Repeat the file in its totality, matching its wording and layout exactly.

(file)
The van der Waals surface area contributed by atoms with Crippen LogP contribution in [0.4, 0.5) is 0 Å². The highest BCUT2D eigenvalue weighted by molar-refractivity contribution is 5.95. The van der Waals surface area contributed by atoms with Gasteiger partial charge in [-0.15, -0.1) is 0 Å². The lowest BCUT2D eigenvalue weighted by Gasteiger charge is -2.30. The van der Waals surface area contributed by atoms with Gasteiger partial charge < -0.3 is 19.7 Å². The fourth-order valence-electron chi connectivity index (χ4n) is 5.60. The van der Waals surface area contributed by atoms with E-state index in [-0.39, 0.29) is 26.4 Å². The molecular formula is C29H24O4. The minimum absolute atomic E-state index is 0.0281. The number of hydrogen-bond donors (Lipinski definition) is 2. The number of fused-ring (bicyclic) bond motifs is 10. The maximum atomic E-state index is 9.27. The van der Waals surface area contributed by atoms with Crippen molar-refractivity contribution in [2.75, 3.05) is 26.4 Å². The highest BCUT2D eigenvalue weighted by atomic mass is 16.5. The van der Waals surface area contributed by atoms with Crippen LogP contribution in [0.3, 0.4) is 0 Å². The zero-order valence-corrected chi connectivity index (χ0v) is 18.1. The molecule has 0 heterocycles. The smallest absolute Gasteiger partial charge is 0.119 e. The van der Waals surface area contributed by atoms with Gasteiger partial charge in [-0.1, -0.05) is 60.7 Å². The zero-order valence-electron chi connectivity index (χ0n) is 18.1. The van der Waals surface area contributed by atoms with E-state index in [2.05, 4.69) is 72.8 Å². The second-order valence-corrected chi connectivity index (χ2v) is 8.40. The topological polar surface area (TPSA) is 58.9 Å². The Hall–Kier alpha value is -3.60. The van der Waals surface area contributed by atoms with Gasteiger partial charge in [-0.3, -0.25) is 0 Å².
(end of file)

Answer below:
The van der Waals surface area contributed by atoms with Crippen LogP contribution in [0.4, 0.5) is 0 Å². The highest BCUT2D eigenvalue weighted by molar-refractivity contribution is 5.95. The van der Waals surface area contributed by atoms with Gasteiger partial charge in [-0.15, -0.1) is 0 Å². The lowest BCUT2D eigenvalue weighted by Gasteiger charge is -2.30. The van der Waals surface area contributed by atoms with Gasteiger partial charge < -0.3 is 19.7 Å². The fourth-order valence-electron chi connectivity index (χ4n) is 5.60. The van der Waals surface area contributed by atoms with E-state index in [-0.39, 0.29) is 26.4 Å². The molecular formula is C29H24O4. The minimum absolute atomic E-state index is 0.0281. The number of hydrogen-bond donors (Lipinski definition) is 2. The number of fused-ring (bicyclic) bond motifs is 10. The maximum atomic E-state index is 9.27. The van der Waals surface area contributed by atoms with Crippen molar-refractivity contribution in [2.75, 3.05) is 26.4 Å². The highest BCUT2D eigenvalue weighted by atomic mass is 16.5. The van der Waals surface area contributed by atoms with Crippen LogP contribution in [0.3, 0.4) is 0 Å². The zero-order valence-corrected chi connectivity index (χ0v) is 18.1. The molecule has 0 heterocycles. The smallest absolute Gasteiger partial charge is 0.119 e. The van der Waals surface area contributed by atoms with Gasteiger partial charge in [-0.1, -0.05) is 60.7 Å². The zero-order valence-electron chi connectivity index (χ0n) is 18.1. The van der Waals surface area contributed by atoms with E-state index in [2.05, 4.69) is 72.8 Å². The second-order valence-corrected chi connectivity index (χ2v) is 8.40. The topological polar surface area (TPSA) is 58.9 Å². The Hall–Kier alpha value is -3.60. The van der Waals surface area contributed by atoms with Gasteiger partial charge in [-0.3, -0.25) is 0 Å².